News & Resources

Credit cards and the consumer debt war

Dec 27, 2012 Walt Wojciechowski

Credit cards and the consumer debt war

Americans may be turning to credit cards more often due to a lack of available cash, but a recent Washington Post article highlights the fact that delinquent payments have decreased over the past three years. This may reflect the increased importance residents of the United States are putting on consumer credit reports for home and auto loans, employment screening and apartment rentals. At the same time, the demand for credit is increasing, and some lenders may be implementing stricter underwriting methods and decreasing approval rates and lines of credit.

The average credit card debt held by consumers broken up by state ranges from $3,595 in North Dakota, to $5,572 in Alaska, according to The Huffington Post. This shows that Americans still have outstanding debts, and although delinquent payments may be decreasing, debt collectors are likely to still be busy tracking down late accounts and those sold off to third parties for recovery.

Credit debt

Six U.S.. states - Alaska, New Jersey, Connecticut, Colorado, Maryland and Delaware - have an average consumer credit card debt over $5,000. If individuals have reached, or closed in on their spending limit, it may cause negative reporting in consumer credit data, and may prevent big institutions from granting new credit. Those with poor credit that cannot qualify for new lines may turn to short term lenders or creditors that accept alternative credit scores.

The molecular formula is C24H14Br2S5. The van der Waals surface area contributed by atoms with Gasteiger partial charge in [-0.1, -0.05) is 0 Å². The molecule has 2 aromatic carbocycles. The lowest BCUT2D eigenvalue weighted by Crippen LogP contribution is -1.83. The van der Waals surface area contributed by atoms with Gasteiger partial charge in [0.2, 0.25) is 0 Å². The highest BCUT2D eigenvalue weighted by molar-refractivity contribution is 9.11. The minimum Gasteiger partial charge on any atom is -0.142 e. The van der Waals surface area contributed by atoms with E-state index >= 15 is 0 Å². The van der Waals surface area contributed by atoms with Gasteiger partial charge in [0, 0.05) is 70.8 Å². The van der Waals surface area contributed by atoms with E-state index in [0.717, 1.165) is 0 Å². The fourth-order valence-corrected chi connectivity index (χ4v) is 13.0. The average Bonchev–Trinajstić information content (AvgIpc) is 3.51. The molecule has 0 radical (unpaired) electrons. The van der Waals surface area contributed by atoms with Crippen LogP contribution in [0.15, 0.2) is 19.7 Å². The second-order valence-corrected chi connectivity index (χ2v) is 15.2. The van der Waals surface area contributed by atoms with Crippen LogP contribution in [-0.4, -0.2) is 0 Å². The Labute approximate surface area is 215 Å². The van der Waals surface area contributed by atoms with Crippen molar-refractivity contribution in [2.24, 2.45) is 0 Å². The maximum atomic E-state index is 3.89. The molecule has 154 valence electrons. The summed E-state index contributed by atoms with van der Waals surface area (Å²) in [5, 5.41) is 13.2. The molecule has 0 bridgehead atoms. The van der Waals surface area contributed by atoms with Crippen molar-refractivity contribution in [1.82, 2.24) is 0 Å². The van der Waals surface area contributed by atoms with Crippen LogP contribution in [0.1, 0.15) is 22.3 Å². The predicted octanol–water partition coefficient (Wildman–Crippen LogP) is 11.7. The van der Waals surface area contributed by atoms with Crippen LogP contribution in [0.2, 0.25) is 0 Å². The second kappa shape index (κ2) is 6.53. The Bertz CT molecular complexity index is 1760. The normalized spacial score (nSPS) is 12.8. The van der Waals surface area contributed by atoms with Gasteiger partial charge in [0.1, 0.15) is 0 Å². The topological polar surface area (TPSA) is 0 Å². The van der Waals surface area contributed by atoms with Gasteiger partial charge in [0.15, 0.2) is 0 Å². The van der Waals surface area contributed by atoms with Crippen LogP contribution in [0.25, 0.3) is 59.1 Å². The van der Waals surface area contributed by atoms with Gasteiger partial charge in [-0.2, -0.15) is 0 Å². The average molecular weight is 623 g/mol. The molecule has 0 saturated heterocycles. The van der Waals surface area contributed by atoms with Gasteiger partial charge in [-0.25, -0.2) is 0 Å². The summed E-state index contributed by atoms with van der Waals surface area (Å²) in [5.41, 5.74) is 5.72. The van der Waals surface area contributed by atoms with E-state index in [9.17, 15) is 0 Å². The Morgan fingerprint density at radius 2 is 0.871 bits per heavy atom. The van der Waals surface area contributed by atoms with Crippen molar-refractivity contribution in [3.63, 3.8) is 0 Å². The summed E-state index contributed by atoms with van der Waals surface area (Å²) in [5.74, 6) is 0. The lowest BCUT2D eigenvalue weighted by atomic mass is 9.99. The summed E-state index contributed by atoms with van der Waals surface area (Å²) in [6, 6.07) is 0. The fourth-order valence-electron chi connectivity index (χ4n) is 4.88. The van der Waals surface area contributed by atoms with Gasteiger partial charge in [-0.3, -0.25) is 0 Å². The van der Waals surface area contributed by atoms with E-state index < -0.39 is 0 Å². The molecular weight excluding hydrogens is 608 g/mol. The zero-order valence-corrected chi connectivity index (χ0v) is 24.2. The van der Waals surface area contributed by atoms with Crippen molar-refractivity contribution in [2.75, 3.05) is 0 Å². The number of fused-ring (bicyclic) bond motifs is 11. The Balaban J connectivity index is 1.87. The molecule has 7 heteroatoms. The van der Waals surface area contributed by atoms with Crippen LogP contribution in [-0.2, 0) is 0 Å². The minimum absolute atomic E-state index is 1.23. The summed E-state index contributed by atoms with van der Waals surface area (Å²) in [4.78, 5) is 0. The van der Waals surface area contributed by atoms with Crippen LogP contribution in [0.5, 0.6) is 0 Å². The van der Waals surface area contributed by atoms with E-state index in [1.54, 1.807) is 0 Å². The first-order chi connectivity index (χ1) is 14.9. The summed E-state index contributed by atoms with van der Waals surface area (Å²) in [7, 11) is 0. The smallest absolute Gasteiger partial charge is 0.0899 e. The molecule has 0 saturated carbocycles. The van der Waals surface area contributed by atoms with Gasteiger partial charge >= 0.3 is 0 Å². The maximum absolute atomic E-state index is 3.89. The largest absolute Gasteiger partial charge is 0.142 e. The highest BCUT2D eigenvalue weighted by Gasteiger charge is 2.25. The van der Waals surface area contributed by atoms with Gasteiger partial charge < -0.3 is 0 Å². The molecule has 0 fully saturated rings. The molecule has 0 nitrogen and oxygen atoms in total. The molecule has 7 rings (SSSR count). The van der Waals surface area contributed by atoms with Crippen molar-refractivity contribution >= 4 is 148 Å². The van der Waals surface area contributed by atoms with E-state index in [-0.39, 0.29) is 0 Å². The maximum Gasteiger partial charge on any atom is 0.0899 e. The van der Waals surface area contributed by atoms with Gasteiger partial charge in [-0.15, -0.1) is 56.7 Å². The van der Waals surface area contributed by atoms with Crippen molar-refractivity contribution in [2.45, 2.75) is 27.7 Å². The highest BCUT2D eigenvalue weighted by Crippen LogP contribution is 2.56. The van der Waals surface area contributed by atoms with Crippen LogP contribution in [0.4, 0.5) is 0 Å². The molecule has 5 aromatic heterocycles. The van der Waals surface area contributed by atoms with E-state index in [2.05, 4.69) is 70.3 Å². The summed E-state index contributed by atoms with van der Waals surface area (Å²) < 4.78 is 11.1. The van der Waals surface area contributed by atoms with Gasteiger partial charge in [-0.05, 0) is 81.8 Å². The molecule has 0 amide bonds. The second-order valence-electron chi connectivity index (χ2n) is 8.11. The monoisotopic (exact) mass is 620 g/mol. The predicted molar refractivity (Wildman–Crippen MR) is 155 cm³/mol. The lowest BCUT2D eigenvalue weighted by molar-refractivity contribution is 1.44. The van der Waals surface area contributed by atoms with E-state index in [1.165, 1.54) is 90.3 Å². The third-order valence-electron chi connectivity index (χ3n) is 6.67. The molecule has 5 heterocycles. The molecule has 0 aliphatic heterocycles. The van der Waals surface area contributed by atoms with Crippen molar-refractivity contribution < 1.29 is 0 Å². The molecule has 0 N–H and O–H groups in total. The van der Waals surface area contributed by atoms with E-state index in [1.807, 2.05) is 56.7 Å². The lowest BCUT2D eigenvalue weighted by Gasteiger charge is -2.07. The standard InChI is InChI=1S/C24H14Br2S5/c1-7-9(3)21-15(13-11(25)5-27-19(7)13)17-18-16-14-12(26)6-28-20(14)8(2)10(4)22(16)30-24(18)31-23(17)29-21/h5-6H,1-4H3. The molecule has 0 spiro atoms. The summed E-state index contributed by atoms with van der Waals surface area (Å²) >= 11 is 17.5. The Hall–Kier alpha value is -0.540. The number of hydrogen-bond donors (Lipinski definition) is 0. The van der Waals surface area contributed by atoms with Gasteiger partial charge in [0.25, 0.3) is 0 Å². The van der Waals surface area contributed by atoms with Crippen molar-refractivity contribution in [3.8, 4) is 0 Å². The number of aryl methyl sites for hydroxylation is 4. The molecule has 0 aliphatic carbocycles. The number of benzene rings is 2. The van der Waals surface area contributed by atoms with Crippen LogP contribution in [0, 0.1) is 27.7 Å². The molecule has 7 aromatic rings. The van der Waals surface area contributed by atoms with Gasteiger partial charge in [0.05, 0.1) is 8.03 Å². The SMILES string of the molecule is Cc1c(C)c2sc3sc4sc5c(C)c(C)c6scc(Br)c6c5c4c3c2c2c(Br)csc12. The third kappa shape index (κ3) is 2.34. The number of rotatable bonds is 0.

Credit reports
It may be the case, according to The Washington Post, that credit card balances may be given additional emphasis by the big three credit reporters -Experian, Trans Union and Equifax - when determining credit scores. This means that those who are maxed out on cards might be maxed out on credit altogether.

Because individuals often turn to credit cards when excess cash is not available to cover household needs or emergencies like auto repairs, repayment could be difficult for some. Although the delinquency rate is slowly decreasing, consumers may be shuffling monthly payments between cards, which might show a higher debt than consumers are able to pay. Debt recovery firms should consider this data when projecting budgets for the coming year, and establish strategies for how to effectively manage these collections. Effective recovery practices involving data management of new accounts can help agents best recover delinquent credit card funds.